Burma

Fresh Clashes in SSPP Territory after Ceasefire Rejection

By Nyein Nyein 6 October 2015

RANGOON — Fighting has erupted near the Mong Hsu Township headquarters of the Shan State Army-North (SSA-N), the armed wing of the Shan State Progressive Party, with no casualties reported so far despite three hours of pitched battle.

Around 300 troops from the military’s Eastern Command in Taunggyi clashed with the rebel group between 8:40am and midday on Tuesday, according to SSPP spokesman Lt-Col Sai La.

“The base that was attacked is an important frontline on the route to our headquarters in Wan Hai village,” he told The Irrawaddy. “The government’s troops were still present in the area until Tuesday afternoon. We are still collecting information as to whether there were any casualties.”

The clash is the first since the Burma Armed Forces shelled areas under SSA-N control near Wan Hai on Aug. 7. Sai La speculated that the attack may relate to the SSA-N’s decision not to sign the nationwide ceasefire accord, which the government is aiming to conclude on Oct. 15 with the support of seven ethnic armed groups.

“We don’t know the reason why we are being attacked, but it has coincided with the time we have announced our decision not to sign the ceasefire agreement,” he said.

The SSA-N renewed a 1989 bilateral ceasefire with the government in 2012, the year after two of its three brigades agreed to reconstitute themselves as a pro-government Border Guard Force. Since then, the rebel group says it has fought with government troops on more than 100 occasions and has since lost five base camps to the military.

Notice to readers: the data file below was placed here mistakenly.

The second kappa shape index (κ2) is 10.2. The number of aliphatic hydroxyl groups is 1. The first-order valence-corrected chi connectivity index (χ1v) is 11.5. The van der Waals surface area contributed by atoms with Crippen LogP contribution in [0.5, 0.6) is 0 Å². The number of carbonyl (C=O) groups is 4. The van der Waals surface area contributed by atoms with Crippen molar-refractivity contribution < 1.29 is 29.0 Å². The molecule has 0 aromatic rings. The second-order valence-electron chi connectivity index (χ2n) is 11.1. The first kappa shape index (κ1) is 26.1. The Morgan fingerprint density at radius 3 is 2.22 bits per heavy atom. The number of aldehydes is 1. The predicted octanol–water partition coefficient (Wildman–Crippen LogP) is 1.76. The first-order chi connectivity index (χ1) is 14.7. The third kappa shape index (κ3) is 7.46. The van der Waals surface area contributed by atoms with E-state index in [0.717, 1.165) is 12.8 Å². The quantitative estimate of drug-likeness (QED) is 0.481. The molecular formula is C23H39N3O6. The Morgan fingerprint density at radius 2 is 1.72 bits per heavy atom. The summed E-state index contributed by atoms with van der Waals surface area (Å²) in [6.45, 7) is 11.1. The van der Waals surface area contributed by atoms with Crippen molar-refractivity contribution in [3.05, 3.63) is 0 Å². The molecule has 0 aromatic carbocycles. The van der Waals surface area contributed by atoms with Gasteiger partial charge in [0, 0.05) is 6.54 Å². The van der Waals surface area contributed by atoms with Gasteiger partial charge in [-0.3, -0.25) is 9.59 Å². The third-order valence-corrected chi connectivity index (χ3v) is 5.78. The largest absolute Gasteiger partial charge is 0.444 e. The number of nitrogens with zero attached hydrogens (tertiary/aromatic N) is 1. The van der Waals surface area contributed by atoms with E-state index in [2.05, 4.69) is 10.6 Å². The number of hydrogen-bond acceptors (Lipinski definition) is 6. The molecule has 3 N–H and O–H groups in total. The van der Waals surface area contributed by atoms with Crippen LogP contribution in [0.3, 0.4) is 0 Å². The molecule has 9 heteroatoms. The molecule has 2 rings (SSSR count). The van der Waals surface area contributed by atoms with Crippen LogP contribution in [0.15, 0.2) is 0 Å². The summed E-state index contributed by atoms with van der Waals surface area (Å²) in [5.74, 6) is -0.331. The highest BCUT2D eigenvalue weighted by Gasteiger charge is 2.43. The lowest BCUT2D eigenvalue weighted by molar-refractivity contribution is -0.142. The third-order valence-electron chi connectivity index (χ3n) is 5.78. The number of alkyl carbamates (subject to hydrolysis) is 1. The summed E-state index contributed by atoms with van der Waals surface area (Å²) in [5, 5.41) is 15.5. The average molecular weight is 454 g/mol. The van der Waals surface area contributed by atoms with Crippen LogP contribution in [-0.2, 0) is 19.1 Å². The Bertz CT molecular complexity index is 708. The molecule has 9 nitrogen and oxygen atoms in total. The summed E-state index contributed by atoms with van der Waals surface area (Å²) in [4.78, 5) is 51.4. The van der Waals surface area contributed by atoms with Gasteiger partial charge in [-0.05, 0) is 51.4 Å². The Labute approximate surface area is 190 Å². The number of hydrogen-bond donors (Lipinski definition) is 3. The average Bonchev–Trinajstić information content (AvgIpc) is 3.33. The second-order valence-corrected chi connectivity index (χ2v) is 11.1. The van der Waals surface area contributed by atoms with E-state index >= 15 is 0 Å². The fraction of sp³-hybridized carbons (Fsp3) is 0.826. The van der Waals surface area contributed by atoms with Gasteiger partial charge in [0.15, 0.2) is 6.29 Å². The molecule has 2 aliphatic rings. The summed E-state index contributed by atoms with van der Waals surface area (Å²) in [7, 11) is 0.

In August and September, areas under the control of the Shan State Army-South, the armed wing of the Restoration Council of Shan State (RCSS), also came under attack in Loilen district.

In response to the clashes, the RCSS banned political parties from campaigning in several Loilen townships for the Nov. 8 general election, which was lifted on Thursday. The RCSS has been named as a possible signatory to the nationwide ceasefire agreement, but has yet to commit to the accord.

Sai Kyaw Hla, the secretary of the Shan Nationalities Development Party (SNDP), which is contesting most constituencies in Shan State, told The Irrawaddy that if fighting continued in Loilen district, his party would have to reevaluate its plans to campaign in the area.

“As there is lack of access to communication in thise areas, we have not heard about [Tuesday’s] fighting,” he said. “But we planned to go there to campaign this week—we will have to reconsider.”

Additional reporting by Kyaw Kha.

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